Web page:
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Abstract Thinking
The National Science Foundation (NSF or Foundation) has developed a plan outlining a framework for activities to increase public access to scientific publications and digital scientific data resulting from research the foundation funds. The plan, entitled "Today's Data, Tomorrow's Discoveries," is consistent with the objectives set forth in the Office of Science and Technology Policy's Feb. 22, 2013, memorandum, "Increasing Access to the Results of Federally Funded Research," and with long-standing policies encouraging data sharing and communication of research results.

As outlined in section 3.1 of the plan, NSF requires that either the version of record or the final accepted manuscript in peer-reviewed scholarly journals and papers in juried conference proceedings or transactions must:

  • Be deposited in a public access compliant repository designated by NSF;

  • Be available for download, reading and analysis free of charge no later than 12 months after initial publication;

  • Possess a minimum set of machine-readable metadata elements in a metadata record to be made available free of charge upon initial publication;

  • Be managed to ensure long-term preservation; and

  • Be reported in annual and final reports during the period of the award with a persistent identifier that provides links to the full text of the publication as well as other metadata elements.

This NSF requirement applies to new awards resulting from proposals submitted, or due, on or after the effective date of the Proposal & Award Policies & Procedures Guide (PAPPG) issued on January 25, 2016.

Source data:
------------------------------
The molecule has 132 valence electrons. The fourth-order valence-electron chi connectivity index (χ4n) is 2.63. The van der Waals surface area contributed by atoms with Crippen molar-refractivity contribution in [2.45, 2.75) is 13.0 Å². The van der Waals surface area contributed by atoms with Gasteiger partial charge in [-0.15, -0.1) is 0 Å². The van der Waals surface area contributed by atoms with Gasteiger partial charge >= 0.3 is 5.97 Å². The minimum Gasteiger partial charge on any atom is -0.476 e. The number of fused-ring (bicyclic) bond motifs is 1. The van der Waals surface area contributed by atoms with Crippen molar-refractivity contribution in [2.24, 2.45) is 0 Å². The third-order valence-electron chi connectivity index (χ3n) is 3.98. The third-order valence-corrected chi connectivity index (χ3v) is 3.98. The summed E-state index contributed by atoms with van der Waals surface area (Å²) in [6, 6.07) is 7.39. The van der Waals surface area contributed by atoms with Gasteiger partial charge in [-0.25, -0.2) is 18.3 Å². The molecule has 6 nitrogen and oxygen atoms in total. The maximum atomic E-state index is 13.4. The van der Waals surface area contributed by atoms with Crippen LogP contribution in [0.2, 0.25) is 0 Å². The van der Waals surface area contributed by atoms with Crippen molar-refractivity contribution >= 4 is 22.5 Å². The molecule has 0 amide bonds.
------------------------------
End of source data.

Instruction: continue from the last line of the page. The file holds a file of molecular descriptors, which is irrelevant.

This recommended change to the PAPPG was announced in the Federal Register on May 12, 2015 and followed government-wide procedures for public notice and comment.

NSF's current data management plan requirement and policies on costs of publication and data citation in biographical sketches will remain unchanged for the present while the Foundation undertakes activities to engage the research communities around data management in support of public access goals. Additional guidance at the Foundation, directorate, division, office or program levels may become available in the future. As stipulated in section 3.a.ii of the OSTP Feb. 22, 2013, memorandum, NSF's plan (section 7.5) discusses a "mechanism for stakeholders to petition for changing the embargo period."

Additionally, as outlined in section 7.8 of NSF's Public Access plan, the Foundation has developed interoperability with another Federal agency, the Department of Energy, Office of Science and Technical Information (DOE/OSTI). Beginning in the spring of 2018, this integration will allow authors of publications funded by both agencies (NSF and DOE) to deposit the final accepted version of their manuscript one time, thus reducing burden on the investigators and awardees. Authors who have successfully deposited an eligible publication in DOE/OSTI's system will now be able to seamlessly make their publication available through NSF-PAR. The publications also will be available to NSF Program Officers via the Foundation's internal electronic systems.

To receive updates on NSF's Public Access Initiative, events, and future enhancements to and/or FastLane, subscribe to "System Updates" on the NSF listserv. To subscribe, simply email and you will be automatically enrolled. For general information about NSF, including information on the Public Access Initiative, sign up for email notifications at: NSF Updates.

See also NSF's Open Government website.

See also Dissemination and Sharing of Research Results.

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Any opinions, findings, conclusions or recommendations presented in this material are only those of the presenter grantee/researcher, author, or agency employee; and do not necessarily reflect the views of the National Science Foundation.